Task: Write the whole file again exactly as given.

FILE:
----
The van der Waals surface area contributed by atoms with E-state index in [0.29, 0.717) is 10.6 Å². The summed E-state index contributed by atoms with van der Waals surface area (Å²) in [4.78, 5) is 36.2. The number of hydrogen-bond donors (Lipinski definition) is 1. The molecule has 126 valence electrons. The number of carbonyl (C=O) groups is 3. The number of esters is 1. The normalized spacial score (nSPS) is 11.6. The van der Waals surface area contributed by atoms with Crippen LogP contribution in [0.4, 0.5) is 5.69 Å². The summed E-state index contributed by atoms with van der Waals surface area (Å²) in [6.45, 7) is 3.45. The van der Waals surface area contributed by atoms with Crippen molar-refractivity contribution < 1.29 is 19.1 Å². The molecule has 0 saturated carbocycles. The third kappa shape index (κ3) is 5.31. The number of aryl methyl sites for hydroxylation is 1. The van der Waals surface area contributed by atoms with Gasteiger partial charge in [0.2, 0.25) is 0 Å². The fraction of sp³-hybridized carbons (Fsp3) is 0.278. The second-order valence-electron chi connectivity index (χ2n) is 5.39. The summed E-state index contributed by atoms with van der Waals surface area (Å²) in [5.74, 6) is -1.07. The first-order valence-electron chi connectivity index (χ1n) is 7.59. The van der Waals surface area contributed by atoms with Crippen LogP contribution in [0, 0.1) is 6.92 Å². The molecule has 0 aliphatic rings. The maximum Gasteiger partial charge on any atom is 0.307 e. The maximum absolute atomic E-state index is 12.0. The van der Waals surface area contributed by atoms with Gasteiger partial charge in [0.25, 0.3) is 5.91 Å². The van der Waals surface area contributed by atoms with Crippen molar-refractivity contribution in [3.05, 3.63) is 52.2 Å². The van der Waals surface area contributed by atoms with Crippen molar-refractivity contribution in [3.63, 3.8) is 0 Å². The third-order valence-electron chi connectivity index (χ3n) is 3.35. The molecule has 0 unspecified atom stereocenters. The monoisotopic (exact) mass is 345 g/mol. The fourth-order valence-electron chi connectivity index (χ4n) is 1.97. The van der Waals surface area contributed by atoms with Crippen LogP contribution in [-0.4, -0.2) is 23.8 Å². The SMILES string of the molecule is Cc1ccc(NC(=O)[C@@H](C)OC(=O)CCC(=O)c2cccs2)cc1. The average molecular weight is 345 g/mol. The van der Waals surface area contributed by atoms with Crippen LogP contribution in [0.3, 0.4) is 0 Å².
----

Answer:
The van der Waals surface area contributed by atoms with E-state index in [0.29, 0.717) is 10.6 Å². The summed E-state index contributed by atoms with van der Waals surface area (Å²) in [4.78, 5) is 36.2. The number of hydrogen-bond donors (Lipinski definition) is 1. The molecule has 126 valence electrons. The number of carbonyl (C=O) groups is 3. The number of esters is 1. The normalized spacial score (nSPS) is 11.6. The van der Waals surface area contributed by atoms with Crippen LogP contribution in [0.4, 0.5) is 5.69 Å². The summed E-state index contributed by atoms with van der Waals surface area (Å²) in [6.45, 7) is 3.45. The van der Waals surface area contributed by atoms with Crippen molar-refractivity contribution < 1.29 is 19.1 Å². The molecule has 0 saturated carbocycles. The third kappa shape index (κ3) is 5.31. The number of aryl methyl sites for hydroxylation is 1. The van der Waals surface area contributed by atoms with Gasteiger partial charge in [0.2, 0.25) is 0 Å². The fraction of sp³-hybridized carbons (Fsp3) is 0.278. The second-order valence-electron chi connectivity index (χ2n) is 5.39. The summed E-state index contributed by atoms with van der Waals surface area (Å²) in [5.74, 6) is -1.07. The first-order valence-electron chi connectivity index (χ1n) is 7.59. The van der Waals surface area contributed by atoms with Crippen LogP contribution in [0, 0.1) is 6.92 Å². The molecule has 0 aliphatic rings. The maximum Gasteiger partial charge on any atom is 0.307 e. The maximum absolute atomic E-state index is 12.0. The van der Waals surface area contributed by atoms with Gasteiger partial charge in [0.25, 0.3) is 5.91 Å². The van der Waals surface area contributed by atoms with Crippen molar-refractivity contribution in [3.05, 3.63) is 52.2 Å². The van der Waals surface area contributed by atoms with Crippen molar-refractivity contribution in [3.63, 3.8) is 0 Å². The third-order valence-electron chi connectivity index (χ3n) is 3.35. The molecule has 0 unspecified atom stereocenters. The monoisotopic (exact) mass is 345 g/mol. The fourth-order valence-electron chi connectivity index (χ4n) is 1.97. The van der Waals surface area contributed by atoms with Crippen LogP contribution in [-0.4, -0.2) is 23.8 Å². The SMILES string of the molecule is Cc1ccc(NC(=O)[C@@H](C)OC(=O)CCC(=O)c2cccs2)cc1. The average molecular weight is 345 g/mol. The van der Waals surface area contributed by atoms with Crippen LogP contribution in [0.3, 0.4) is 0 Å².